As employment prospects look bleak for many in the country people turn more and more to business as a way out. So naturally, a good position to be in is that of providing skills training to those in or contemplating business. This is quite an open field as there are many different skills that are required in businesses. You may train general skills such as bookkeeping or technical skills such as detergent manufacturing. Regardless of your area of expertise, the concept is to make money of teaching others the skills you have garnered through experience.

Business is a complicated endeavour and there are bound to be many areas in which people require skills training. Some key areas are sales, administration, bookkeeping and business communication. On the technology front, you can look at ideas such as digital marketing, social media management, blogging for business, graphic design, web design and many other areas. As long as you can distil the knowledge you possess in an area into a training course you are capable of training people in it.


Your market is as wide as it is deep. What’s important is your approach to training and packaging it in a way people understand. Positioning yourself as someone who is filling a skills gap based on their extensive experience is important. By the way, it’s not limited to the experience you have in business. Some skills and expertise may be gained in the course of employment. Your ability to teach it effectively is what matters most. Bearing in mind the general economy and the position of those who will use your business, price very carefully. You are likely to be dealing with people who are just starting or contemplating businesses.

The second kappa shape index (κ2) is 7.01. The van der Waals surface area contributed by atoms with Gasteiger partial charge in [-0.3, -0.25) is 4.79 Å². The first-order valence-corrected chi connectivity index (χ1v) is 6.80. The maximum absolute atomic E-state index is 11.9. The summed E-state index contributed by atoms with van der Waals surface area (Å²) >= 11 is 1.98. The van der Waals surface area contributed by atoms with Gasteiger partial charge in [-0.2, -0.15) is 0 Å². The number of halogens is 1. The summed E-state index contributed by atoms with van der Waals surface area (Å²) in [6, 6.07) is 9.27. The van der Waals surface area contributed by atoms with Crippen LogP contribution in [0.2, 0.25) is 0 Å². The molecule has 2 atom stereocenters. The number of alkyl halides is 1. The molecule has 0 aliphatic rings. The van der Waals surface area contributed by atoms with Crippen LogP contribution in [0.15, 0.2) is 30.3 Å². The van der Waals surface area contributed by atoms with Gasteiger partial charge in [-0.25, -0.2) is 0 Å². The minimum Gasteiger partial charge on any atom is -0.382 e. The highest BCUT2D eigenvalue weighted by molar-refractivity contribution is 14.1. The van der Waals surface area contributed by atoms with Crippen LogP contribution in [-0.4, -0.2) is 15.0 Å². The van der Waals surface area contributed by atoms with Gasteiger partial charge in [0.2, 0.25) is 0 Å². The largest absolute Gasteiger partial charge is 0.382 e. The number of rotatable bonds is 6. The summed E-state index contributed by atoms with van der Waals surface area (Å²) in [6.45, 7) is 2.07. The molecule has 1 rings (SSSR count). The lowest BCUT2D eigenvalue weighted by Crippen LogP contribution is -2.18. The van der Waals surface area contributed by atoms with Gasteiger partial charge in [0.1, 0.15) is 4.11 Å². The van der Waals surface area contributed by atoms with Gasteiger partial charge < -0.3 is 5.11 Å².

With technical skills, it’s a bit different. You are essentially giving the goose that lays the golden eggs and as such they must be prepared to pay well. Training of this type can go beyond just theory and can go into a complete mentorship package. So you can help people create complete businesses in the area from scratch.


Education and training businesses tend to have low investment requirements. The product is information and only need to be captured well once in order to be easily duplicated or repeated. You can use hired premises to teach groups or have individual visits. Some skills need to be trained on site in order to transfer the ideas fully.


It depends largely on what you are teaching whether or not accreditation will be important. Some areas are well established and you may need to have some sort of accreditation to attract customers. In other cases what you know is what matters most and that practical knowledge is all you need.

The business idea is not quite conventional but it is certainly something you can become very successful doing. You can create further income streams by selling additional material and guides. For example, if your skill were making beauty soap you could create ongoing income by selling recipes and designs to the people you teach. There’s a wide opportunity depending on your industry and expertise. You can also break up what you teach into beginner, intermediate and advanced courses.